German Chancellor Angela Merkel has notched up one year in office, winning praise for balancing the ties with the United States and Russia but sinking in the polls at home over nagging economic anxiety.
Angela Merkel is Germany's first female chancellor
A pastor's daughter from former communist East Germany, Merkel's rise to power culminated last Nov. 22 as she took the reins of an unwieldy "grand coalition" government after an inconclusive general election.
The result, a marriage of Merkel's conservative Christian Union and its chief political rival, the Social Democrats of her predecessor Gerhard Schröder, has tested her leadership abilities to the limit.
Lacking Schröder's natural charisma, the trained physicist has instead relied on meticulous preparation, gentle humor and a modest style to lead Europe's most populous country and biggest economic power.
Known for her sober approach to government, Merkel will still celebrate her one year anniversary
Merkel, 52, even dispensed with the champagne traditionally served when the coalition agreement is signed, pouring mineral water instead in a sign of a new sobriety in German politics after the often flamboyant Schröder.
She will nevertheless throw a small cocktail party on Wednesday evening to thank the cabinet "for the good cooperation and good atmosphere" of the last year, her spokesman Ulrich Wilhelm said.
Foreign policy sucesses
Merkel has racked up her biggest triumphs in foreign policy, kicking off the year with a hard-fought compromise on the European Union budget that won her fans across the bloc.
She also improved Germany's relationship with the Bush administration, which was strained after Germany's refusal to join the US-led coalition in Iraq.
Merkel also altered what was seen as Schröder's too-cozy relations with Russia.
Merkel has patched up the relationship with US President George W. Bush
Merkel has made a point of wooing president George W. Bush and Vladimir Putin while taking each to task for human rights violations in Guantanamo Bay and Chechnya -- stances that have won cheers at home.
Military missions to monitor the first elections in four decades in the Democratic Republic of Congo and an unprecedented postwar foray into the Middle East to halt the flow of arms to Hezbollah in Lebanon have boosted Germany's stature.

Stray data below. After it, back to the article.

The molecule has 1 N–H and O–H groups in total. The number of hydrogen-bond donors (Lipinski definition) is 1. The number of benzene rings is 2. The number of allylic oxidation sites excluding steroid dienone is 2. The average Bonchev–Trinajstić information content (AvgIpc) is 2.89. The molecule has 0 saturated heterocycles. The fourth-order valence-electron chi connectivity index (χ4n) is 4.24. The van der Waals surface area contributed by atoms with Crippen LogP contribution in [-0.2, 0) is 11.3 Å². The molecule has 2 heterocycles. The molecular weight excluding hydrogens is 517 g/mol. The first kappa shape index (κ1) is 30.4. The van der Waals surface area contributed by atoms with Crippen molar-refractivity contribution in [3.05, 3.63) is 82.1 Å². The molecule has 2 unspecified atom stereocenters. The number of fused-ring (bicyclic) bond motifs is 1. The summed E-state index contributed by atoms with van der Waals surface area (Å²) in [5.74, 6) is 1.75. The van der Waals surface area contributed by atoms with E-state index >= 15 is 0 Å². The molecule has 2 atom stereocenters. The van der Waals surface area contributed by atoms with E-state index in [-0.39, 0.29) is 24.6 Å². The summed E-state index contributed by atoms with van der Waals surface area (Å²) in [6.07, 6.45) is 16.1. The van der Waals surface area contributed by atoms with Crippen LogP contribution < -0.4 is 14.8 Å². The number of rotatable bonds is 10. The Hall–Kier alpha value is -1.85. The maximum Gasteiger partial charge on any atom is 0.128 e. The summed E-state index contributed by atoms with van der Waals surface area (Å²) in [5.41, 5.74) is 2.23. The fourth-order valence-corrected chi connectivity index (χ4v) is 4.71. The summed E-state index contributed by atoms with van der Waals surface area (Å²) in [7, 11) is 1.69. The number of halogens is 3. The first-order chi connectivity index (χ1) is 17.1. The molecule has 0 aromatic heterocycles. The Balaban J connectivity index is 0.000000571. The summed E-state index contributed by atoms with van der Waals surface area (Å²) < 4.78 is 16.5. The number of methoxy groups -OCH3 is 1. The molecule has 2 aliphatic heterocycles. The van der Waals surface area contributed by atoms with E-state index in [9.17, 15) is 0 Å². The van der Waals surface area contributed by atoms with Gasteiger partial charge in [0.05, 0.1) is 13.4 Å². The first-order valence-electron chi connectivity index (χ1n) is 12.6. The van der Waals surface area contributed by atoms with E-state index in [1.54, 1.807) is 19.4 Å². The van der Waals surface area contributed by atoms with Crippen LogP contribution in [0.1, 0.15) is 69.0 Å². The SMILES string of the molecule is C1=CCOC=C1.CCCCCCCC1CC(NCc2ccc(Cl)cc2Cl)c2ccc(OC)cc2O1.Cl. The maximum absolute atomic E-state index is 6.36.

And with Germany set to take over the presidencies of the Group of Eight most industrialized nations and the European Union on Jan. 1, Merkel will find herself under the most intense scrutiny of her career.
Merkel less popular at home
Yet at home, surveys show only a third of the country supports Merkel's conservatives, their lowest score since 2000 and the first time that a sitting chancellor has failed to score popularity points from an economic upturn.
After initial euphoria, the public has expressed frustration with Merkel's slowly-but-surely "policy of small steps" in which she turns her microscope on each reform issue -- health care, pensions, taxes -- with hair-splitting intensity.
"There is disappointment everywhere that this coalition has not used its large majorities in the lower and upper houses of parliament to perform great deeds," the conservative daily Frankfurter Allgemeine Zeitung said this week.
The sales tax increase from 16 to 19 percent is unpopular in Germany
Beyond this tentative approach, Germans are also wary about the resilience of the nascent economic recovery after four years of double-digit unemployment rates.
A planned hike in value-added tax in January will make consumer goods more expensive across the board and potentially snuff out the economic upswing.
And a growing gap between rich and poor has soured the mood and damaged the credibility of the major parties.